Mount Monadnock, also known as Grand Monadnock, is widely said to be one of the most climbed mountains in the world—its trails host approximately 125,000 hikers per year. Looking purely at a topographical map, it would be easy to discredit the popularity of Mt. Monadnock’s 3,165-foot summit as the equivalent of a home-schooled prom king.
After all, the word “monadnock” originates from an Abenaki term that in translation refers to an isolated mountain. Factor in Mt. Monadnock’s close proximity to Boston and it’s like putting sugar cubes atop an ant hill. But before anyone chalks this hike up to an easy walk in the park, know this: A loop hike via the White Dot and White Cross trails (the most popular route), packs as much ankle-busting rock scrambles as anything you’ll find in the 4,000 footers of the White Mountains. What’s more, the open summit makes good on the Grand Monadnock name, offering 360-degree views for days.
So, is Mt. Monadnock a good hike for kids? Yes. And no. The starter age is somewhere in the 6-8 range with the prerequisite that the child is already acclimated to hiking. The photos below will emphasize this point, but this isn’t an easy hike for little legs (or long ones for that matter). Flip this coin, and the rocky terrain is also what makes it a great hike for older children. There’s little trail monotony to fuel boredom, and the endless rock scrambles will channel their inner Spider-Man.
White Dot Trail
The White Dot Trail begins in Monadnock State Park, accessed from the parking lot behind the park store. We chose to do this hike on a spring weekday to avoid the crowds, and despite the relative tranquility that was our reward, the trail’s wide girth served as a steady reminder of the often heavy foot traffic. Filled with rocks, roots, and water bars, the White Dot Trail begins with a gradual ascent.
The bottom junction with the White Cross Trail occurs at 0.6 miles. The White Dot Trail is the steeper of the two trails and thus is the recommended route for ascents. Base to summit, White Dot is 1.9 miles. Descending via the White Cross trail is slightly longer at two miles. Shortly after the junction, the White Dot trail picks up steam in regards to its rock-to-trail ratio, and another intersection with the Cascade Link at 0.8 miles marks where the steepness kicks in.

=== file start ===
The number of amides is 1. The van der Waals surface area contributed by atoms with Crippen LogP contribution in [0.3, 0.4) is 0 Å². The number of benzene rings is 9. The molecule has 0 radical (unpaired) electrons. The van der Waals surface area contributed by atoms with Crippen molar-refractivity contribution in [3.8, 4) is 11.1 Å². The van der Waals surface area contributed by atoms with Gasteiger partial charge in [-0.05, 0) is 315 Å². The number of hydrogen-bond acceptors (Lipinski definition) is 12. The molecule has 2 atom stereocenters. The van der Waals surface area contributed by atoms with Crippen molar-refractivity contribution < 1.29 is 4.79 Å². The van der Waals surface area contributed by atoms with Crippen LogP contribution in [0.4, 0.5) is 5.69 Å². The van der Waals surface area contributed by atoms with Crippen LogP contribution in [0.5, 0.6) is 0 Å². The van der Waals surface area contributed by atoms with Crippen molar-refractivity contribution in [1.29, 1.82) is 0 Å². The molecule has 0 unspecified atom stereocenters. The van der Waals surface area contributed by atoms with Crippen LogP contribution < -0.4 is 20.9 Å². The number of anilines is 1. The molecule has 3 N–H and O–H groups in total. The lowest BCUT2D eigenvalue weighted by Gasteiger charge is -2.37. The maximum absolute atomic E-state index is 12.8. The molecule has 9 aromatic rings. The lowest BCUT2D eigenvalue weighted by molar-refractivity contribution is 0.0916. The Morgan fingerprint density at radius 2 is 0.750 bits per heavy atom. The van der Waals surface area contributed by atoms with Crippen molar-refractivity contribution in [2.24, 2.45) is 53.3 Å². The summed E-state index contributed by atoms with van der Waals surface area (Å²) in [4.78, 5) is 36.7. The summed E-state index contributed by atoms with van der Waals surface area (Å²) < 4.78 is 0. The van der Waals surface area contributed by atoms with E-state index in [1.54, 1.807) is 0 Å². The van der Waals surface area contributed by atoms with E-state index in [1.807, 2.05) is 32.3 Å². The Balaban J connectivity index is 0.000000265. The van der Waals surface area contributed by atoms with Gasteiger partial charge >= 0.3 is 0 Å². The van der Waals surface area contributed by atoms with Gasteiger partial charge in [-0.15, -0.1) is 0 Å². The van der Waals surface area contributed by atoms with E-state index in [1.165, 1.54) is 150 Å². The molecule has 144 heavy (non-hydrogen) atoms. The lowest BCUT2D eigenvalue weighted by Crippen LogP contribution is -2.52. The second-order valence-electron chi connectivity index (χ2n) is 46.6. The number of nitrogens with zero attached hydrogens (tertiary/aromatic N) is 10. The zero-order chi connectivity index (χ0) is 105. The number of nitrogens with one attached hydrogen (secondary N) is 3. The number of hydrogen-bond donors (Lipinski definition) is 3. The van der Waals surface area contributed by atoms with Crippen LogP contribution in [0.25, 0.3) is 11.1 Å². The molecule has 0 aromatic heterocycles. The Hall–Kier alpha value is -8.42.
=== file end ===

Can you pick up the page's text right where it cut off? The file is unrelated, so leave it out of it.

After a series of steep rock scrambles, the trail plateaus around the treeline, crossing rock ledges and ducking back into spruce-filled gullies in a couple locations. These dips are the only areas sheltered from the wind on an otherwise exposed summit approach. Of course, this also means that the views are plentiful.
The White Cross Trail reconnects at a bend in the White Dot Trail, 1.6 miles into the hike and just prior to the spruce col pictured above. Once out of the trees, the last push to the summit is one giant rock scramble.
On a clear day, the Boston skyscrapers can be seen on the horizon from the summit of Mt. Monadnock.
White Cross Trail
To descend via the White Cross Trail, follow the White Dot Trail down from the summit and back through the spruce-filled col, on the other side of which is the trail junction.
As the sign above notes, the White Cross Trail isn’t as steep as the White Dot Trail; however, calling it easier is all relative, because there’s no shortage of rock scrambles this way either. Be sure to give yourself plenty of time for the descent, especially if you’re hiking with children. There are a couple of good spots for snack breaks on the way down with views looking eastward.
Directions to Mt. Monadnock
The following link will provide driving directions from your present location to Monadnock State Park, located at 116 Poole Road, Jaffrey, NH.
We did this hike on a Thursday in April, and when we returned to our car a little after noon, the parking lot was nearly filled. This should give you an idea of what it is like on a weekend, especially during peak hiking season, so do yourself a favor and arrive early.
As a state park, day-use fees are charged upon entrance. No dogs are allowed. Visit the Monadnock State Park website for more information.